Jump to ContentJump to Main Navigation
God and the VictimTraumatic Intrusions on Grace, and Freedom$
Users without a subscription are not able to see the full content.

Jennifer Erin Beste

Print publication date: 2007

Print ISBN-13: 9780195311099

Published to Oxford Scholarship Online: January 2008

DOI: 10.1093/acprof:oso/9780195311099.001.0001

Show Summary Details
Page of

PRINTED FROM OXFORD SCHOLARSHIP ONLINE (www.oxfordscholarship.com). (c) Copyright Oxford University Press, 2019. All Rights Reserved. An individual user may print out a PDF of a single chapter of a monograph in OSO for personal use. date: 12 November 2019

 Karl Rahner's Theological Anthropology

 Karl Rahner's Theological Anthropology

The Role of Freedom and Grace in the Construction of the Human Self

Chapter:
(p.17) 2 Karl Rahner's Theological Anthropology
Source:
God and the Victim
Author(s):

Jennifer Erin Beste (Contributor Webpage)

Publisher:
Oxford University Press
DOI:10.1093/acprof:oso/9780195311099.003.0002

This chapter draws on Rahner's best known writings in Theological Investigations and Foundations of Christian Faith to elucidate his account of the relation between the self, human freedom, and God's grace. Rahner believes that God creates humans as beings who essentially become themselves by responding in freedom to God's self‐communication. While Rahner acknowledges that persons are determined to a significant extent by cultural and biological factors (including interpersonal harm), he nevertheless argues that persons who possess reason ultimately have the transcendental and categorical freedom to realize who they will become before God. Rahner conceptualizes such freedom as the ability to effect a fundamental option to accept or reject God's self‐communication. Persons actualize this transcendental freedom through concrete acts of loving God and neighbor.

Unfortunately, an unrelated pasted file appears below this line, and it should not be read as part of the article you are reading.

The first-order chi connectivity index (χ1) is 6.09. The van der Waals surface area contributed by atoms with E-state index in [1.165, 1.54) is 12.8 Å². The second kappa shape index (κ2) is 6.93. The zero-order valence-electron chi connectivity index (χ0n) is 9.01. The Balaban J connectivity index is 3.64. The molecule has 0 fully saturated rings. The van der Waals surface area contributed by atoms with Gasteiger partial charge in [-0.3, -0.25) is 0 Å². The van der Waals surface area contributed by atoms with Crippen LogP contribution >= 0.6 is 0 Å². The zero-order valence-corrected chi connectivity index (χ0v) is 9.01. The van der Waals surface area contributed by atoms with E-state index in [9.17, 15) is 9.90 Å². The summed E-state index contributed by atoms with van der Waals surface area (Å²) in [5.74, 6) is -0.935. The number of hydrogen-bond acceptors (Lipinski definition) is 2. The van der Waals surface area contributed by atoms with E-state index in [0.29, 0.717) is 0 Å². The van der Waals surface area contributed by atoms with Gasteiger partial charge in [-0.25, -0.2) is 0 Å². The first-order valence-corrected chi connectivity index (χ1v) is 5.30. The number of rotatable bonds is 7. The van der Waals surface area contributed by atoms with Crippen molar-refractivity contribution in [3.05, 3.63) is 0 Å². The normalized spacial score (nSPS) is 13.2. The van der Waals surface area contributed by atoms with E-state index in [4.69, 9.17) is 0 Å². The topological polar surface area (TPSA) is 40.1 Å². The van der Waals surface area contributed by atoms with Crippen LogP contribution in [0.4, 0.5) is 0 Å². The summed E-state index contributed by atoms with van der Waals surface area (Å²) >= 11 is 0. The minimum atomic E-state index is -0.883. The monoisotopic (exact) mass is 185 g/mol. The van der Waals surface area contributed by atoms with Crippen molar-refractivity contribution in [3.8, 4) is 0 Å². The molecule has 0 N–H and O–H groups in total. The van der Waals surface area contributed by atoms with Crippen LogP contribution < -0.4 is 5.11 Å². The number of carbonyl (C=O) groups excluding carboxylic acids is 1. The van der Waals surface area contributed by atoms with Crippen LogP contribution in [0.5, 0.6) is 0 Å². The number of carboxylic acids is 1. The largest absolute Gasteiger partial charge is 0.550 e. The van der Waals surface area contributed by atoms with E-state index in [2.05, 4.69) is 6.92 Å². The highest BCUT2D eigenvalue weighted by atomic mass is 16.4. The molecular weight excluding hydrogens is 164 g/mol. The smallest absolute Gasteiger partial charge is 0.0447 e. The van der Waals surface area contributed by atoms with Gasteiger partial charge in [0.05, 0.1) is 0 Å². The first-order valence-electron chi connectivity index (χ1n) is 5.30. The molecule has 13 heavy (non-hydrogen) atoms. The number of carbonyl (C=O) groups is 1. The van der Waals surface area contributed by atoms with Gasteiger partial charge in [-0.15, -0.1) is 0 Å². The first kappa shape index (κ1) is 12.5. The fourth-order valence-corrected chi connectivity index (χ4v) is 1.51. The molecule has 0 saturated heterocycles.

Keywords:   Rahner, God's self‐communication, transcendental freedom, categorical freedom, fundamental option, grace, theological

Oxford Scholarship Online requires a subscription or purchase to access the full text of books within the service. Public users can however freely search the site and view the abstracts and keywords for each book and chapter.

Please, subscribe or login to access full text content.

If you think you should have access to this title, please contact your librarian.

To troubleshoot, please check our FAQs , and if you can't find the answer there, please contact us .